Last May, Cleveland area voters decided to extend for 20 years a 4 1/2 cents sin tax on each pack of cigarettes. While everyone knew the revenue (plus an alcohol tax) would be used to upgrade the Browns’, Cavaliers’ and Indians’ sports stadiums, no one had decided who would get how much. One politician said they should tie part of the projected $260 million payout to team performance. Saying it was a win tax, the idea would have created a rather unique sin tax incentive.
Where are we going? To a closer look at cigarette taxes.
Let’s just start by looking at Chicago. The highest in the U.S. at $7.17 a pack, their cigarette tax funds four levels of government.
The source of the tax per pack in Chicago:
- federal: $1.01
- state: $1.98
- county: $3.00
- city: $1.18
But it is not quite that simple.
Because of elasticity and smuggling, the increased revenue from a cigarette tax increase can soon decline.
Called elastic demand, when price rises, our spending can contract considerably. As a result, a higher tax does not necessarily mean more revenue. You can see below that as average prices climbed, sales diminished and tax revenue started to slip:
Meanwhile, tax rate differences create the incentive to smuggle cigarettes from low tax to higher tax regions. When Illinois’s tax rates increased, smuggling spiked to 20.9% from a low 1.1% of consumption.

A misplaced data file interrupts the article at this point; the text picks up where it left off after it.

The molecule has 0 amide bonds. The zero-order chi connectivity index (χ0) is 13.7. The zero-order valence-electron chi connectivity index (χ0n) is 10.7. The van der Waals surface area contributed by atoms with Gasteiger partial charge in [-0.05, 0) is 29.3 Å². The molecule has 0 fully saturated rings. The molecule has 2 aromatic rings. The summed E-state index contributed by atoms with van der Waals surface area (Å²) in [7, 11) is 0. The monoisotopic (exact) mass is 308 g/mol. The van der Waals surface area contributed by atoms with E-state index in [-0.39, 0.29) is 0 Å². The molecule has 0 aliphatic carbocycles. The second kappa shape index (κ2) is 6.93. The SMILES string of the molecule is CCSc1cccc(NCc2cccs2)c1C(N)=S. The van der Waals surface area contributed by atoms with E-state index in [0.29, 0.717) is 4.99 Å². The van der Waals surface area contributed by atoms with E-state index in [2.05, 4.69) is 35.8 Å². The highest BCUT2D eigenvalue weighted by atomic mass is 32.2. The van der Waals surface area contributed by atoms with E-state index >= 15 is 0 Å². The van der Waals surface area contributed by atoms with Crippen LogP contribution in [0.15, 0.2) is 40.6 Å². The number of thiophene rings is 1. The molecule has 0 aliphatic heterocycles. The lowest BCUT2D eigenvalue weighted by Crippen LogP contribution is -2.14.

Below, the blue states show cigarettes leaving and orange indicates inbound packs. The Tax Foundation tells us that in 2013, the Missouri state tax was just $.17, Idaho’s was $.57 whereas New York’s cigarette tax was $4,35 a pack.
Our Bottom Line: Tradeoffs
When Harry Truman asked for a one-handed economist, he might have been talking about cigarettes.
In a report on a hypothetical rise in the federal cigarette tax, the Congressional Budget Office (CBO) tells us that smoking less saves lives and reduces healthcare expenses. But on the other hand when people live longer, Social Security and Medicare expenses increase. On the one hand, too high a sin tax diminishes the revenue it can generate. But on the other, when it is too low, people continue their unhealthy behavior.
So, whether we expect a sin tax will make the Cleveland Browns win more games or raise revenue for their home city, it will never be quite that easy.